Gramm-Leach-Bliley Act (GLB Act)
The GLB Act is a federal law which requires that financial institutions provide consumers with “clear, conspicuous and accurate statements” about what personally identifiable financial information they collect and how it is shared and protected. In addition, financial institutions must have certain security measures in place to ensure the security and confidentiality of consumer records and information, protect customer records against any anticipated security threats and protect against unauthorized access to or use of customer records or information that could result in substantial harm or inconvenience to any customer.
What Laws Apply to New York Businesses Doing Business in Other States?
As in New York, there are other states that protect the private information of their state residents such that a business located outside the state must comply with their laws.
California Consumer Privacy Act (CCPA)
The law applies to entities that hold or collect private information of California residents, do business in the state and meet at least one of the following thresholds:
- Annual gross revenues larger than $25 million
- Receive or disclose the personal information of 50,000 or more California residents, households, or devices each year
- Make 50 percent or greater annual revenue from selling California residents’ personal information.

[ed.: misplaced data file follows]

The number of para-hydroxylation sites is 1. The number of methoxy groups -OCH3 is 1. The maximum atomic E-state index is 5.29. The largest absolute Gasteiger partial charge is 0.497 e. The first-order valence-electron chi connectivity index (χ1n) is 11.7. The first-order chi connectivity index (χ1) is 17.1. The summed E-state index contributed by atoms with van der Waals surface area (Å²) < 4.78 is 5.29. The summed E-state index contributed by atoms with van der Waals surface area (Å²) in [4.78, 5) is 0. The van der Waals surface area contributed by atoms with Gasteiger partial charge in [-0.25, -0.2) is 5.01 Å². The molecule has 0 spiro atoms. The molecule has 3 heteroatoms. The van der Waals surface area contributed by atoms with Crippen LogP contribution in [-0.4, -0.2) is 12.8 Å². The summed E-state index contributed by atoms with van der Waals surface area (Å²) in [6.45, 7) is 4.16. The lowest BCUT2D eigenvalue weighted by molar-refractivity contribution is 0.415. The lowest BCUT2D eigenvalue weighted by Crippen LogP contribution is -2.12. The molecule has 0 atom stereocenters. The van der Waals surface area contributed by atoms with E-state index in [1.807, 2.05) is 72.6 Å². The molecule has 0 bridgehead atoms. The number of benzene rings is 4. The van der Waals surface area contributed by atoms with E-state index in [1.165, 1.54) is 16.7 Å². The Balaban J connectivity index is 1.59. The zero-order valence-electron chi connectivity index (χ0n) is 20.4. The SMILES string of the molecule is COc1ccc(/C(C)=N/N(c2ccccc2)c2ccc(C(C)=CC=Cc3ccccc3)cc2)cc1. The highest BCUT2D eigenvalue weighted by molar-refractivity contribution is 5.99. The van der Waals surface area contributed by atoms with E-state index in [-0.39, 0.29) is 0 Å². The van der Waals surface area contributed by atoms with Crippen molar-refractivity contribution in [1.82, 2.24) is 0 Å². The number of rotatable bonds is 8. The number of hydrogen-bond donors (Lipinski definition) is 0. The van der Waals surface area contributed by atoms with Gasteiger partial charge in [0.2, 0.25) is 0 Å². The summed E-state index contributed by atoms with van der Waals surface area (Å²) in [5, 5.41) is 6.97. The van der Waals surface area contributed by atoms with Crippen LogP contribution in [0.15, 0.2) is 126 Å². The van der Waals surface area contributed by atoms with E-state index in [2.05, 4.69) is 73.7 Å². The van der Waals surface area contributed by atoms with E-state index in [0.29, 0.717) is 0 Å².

Illinois Biometric Information Privacy Act (“BIPA”)
The BIPA imposes certain requirements on how “private entities” collect, use and share “biometric data” and what security standards they must meet. Biometric information includes retina or iris scan, fingerprint, voiceprint or scan of hand or face geometry. Entities subject to the law must have written data retention policies, obtain informed consent from consumers and use reasonable care in securing the data that meets industry standards and is at least as protective as what is used for other types of private information. In addition, entities cannot sell or otherwise profit from the data. Consumers have the right to sue for violations of the law.
Are New York Businesses Subject to International Laws?
The General Data Protection Regulation (GDPR) protects the privacy of residents of the European Union. The GDPR replaced the former system of individual EU member states implementing local legislation in line with a “Data Directive.” The GDPR also implemented a sanctions regime for non-compliant businesses. Any entity which collects or processes the personal data of residents of the EU must comply with the GDPR regardless of where they are based in the world. The law applies to companies directly using the data as well as third-party processors of data (often referred to as “sub-processors”). As a result, businesses cannot outsource their data processing in an effort to avoid the GDPR.
As with the CCPA, EU residents have the right to know what information an entity has about them, request that their information be deleted, and opt-out of sharing or selling of their private information. Entities also must meet certain privacy and security standards and provide notification of data breaches.
Businesses may be subject to a wide range of state, federal, and international laws and non-compliance can result in significant liability. It does not matter whether you intentionally target consumers in other jurisdictions, only that you in fact have or collect personal data on them. As a result, before collecting any personal information, consult an experienced attorney regarding your obligations.